Author Topic: Scammers impersonate guest editors to get sham papers published  (Read 26 times)

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Offline SVPete

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Scammers impersonate guest editors to get sham papers published
« on: November 09, 2021, 01:22:03 PM »
Scammers impersonate guest editors to get sham papers published

Hundreds of articles published in peer-reviewed journals are being retracted after scammers exploited the processes for publishing special issues to get poor-quality papers — sometimes consisting of complete gibberish — into established journals. In some cases, fraudsters posed as scientists and offered to guest-edit issues that they then filled with sham papers.

Elsevier is withdrawing 165 articles currently in press and plans to retract 300 more that have been published as part of 6 special issues in one of its journals, and Springer Nature is retracting 62 articles published in a special issue of one journal. The retractions come after the publishers each issued expressions of concern earlier this year, covering hundreds of articles.

Science-integrity experts expect that more investigations will come in the months ahead as other titles realize that they have been duped.
Many journals publish special issues — collections of articles that focus on a particular topic of relevance to their readers. These issues are often overseen by guest editors who are experts in the research topic, but are not usually involved in the day-to-day editorial work of the journal.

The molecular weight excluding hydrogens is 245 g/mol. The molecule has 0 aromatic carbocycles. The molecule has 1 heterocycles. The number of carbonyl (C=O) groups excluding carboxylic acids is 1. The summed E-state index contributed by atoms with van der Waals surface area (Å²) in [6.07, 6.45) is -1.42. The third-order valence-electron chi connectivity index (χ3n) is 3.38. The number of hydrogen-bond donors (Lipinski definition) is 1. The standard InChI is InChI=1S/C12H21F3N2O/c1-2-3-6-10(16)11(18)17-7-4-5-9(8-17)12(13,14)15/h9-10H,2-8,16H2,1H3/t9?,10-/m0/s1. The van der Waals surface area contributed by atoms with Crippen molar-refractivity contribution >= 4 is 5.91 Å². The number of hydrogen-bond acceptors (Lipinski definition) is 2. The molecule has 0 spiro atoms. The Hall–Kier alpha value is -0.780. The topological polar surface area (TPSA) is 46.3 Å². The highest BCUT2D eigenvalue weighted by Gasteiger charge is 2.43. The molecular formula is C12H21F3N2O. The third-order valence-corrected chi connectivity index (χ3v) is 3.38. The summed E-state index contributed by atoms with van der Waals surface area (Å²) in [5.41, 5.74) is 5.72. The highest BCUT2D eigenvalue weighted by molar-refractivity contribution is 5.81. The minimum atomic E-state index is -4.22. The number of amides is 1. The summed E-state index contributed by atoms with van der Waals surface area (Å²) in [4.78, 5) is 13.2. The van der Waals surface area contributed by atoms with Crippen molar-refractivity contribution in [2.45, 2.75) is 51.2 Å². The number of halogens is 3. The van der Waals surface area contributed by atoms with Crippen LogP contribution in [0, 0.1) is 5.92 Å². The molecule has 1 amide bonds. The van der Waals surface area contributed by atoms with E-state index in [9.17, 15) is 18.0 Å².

Fraudsters have been caught several times in recent years while trying to use special issues as a way to get low-quality papers published in legitimate journals — but the number of affected papers seems to be increasing.
“All of the evidence points to an organized network that tries — in this case successfully — to infiltrate scientific journals with the objective of easily publishing manuscripts from pseudo-scientists or less-productive researchers who want to appear in respectable journals,” wrote three members of the journal’s editorial board in the December article.

Unclear motivations
It is not yet clear why scammers are manipulating the system to publish sham articles. Cabanac suggests that it might be due to the pressure on researchers to publish papers to continue their careers. The ability to publish in specific journals — even if the papers are clearly nonsense — could allow some researchers to “get publications for their CV and a green card to stay in academia”, he says.

"The Science" needs to clean up its act before demanding trustful belief from others. Especially, "The Science" needs to recognize that they are being hijacked to support agendas with little or no foundation in fact.

Facts don't matter to DUpipo

SVPete, aka PeteS in CA, aka Traddles